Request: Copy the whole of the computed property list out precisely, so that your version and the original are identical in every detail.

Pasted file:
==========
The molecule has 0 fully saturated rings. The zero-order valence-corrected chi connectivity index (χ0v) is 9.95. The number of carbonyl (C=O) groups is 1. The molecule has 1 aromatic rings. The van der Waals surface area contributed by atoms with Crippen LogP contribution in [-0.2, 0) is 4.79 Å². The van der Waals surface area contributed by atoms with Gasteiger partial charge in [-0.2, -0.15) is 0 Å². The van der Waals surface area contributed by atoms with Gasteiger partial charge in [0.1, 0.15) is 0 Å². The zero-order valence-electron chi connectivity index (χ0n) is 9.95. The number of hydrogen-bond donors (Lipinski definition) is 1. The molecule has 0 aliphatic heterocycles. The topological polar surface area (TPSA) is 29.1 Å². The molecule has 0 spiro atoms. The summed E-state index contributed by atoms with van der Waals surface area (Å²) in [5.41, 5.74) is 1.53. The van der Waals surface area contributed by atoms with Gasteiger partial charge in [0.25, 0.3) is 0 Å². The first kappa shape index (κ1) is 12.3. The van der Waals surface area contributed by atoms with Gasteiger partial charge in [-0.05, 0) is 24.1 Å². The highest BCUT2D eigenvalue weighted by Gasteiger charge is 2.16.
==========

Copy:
The molecule has 0 fully saturated rings. The zero-order valence-corrected chi connectivity index (χ0v) is 9.95. The number of carbonyl (C=O) groups is 1. The molecule has 1 aromatic rings. The van der Waals surface area contributed by atoms with Crippen LogP contribution in [-0.2, 0) is 4.79 Å². The van der Waals surface area contributed by atoms with Gasteiger partial charge in [-0.2, -0.15) is 0 Å². The van der Waals surface area contributed by atoms with Gasteiger partial charge in [0.1, 0.15) is 0 Å². The zero-order valence-electron chi connectivity index (χ0n) is 9.95. The number of hydrogen-bond donors (Lipinski definition) is 1. The molecule has 0 aliphatic heterocycles. The topological polar surface area (TPSA) is 29.1 Å². The molecule has 0 spiro atoms. The summed E-state index contributed by atoms with van der Waals surface area (Å²) in [5.41, 5.74) is 1.53. The van der Waals surface area contributed by atoms with Gasteiger partial charge in [0.25, 0.3) is 0 Å². The first kappa shape index (κ1) is 12.3. The van der Waals surface area contributed by atoms with Gasteiger partial charge in [-0.05, 0) is 24.1 Å². The highest BCUT2D eigenvalue weighted by Gasteiger charge is 2.16.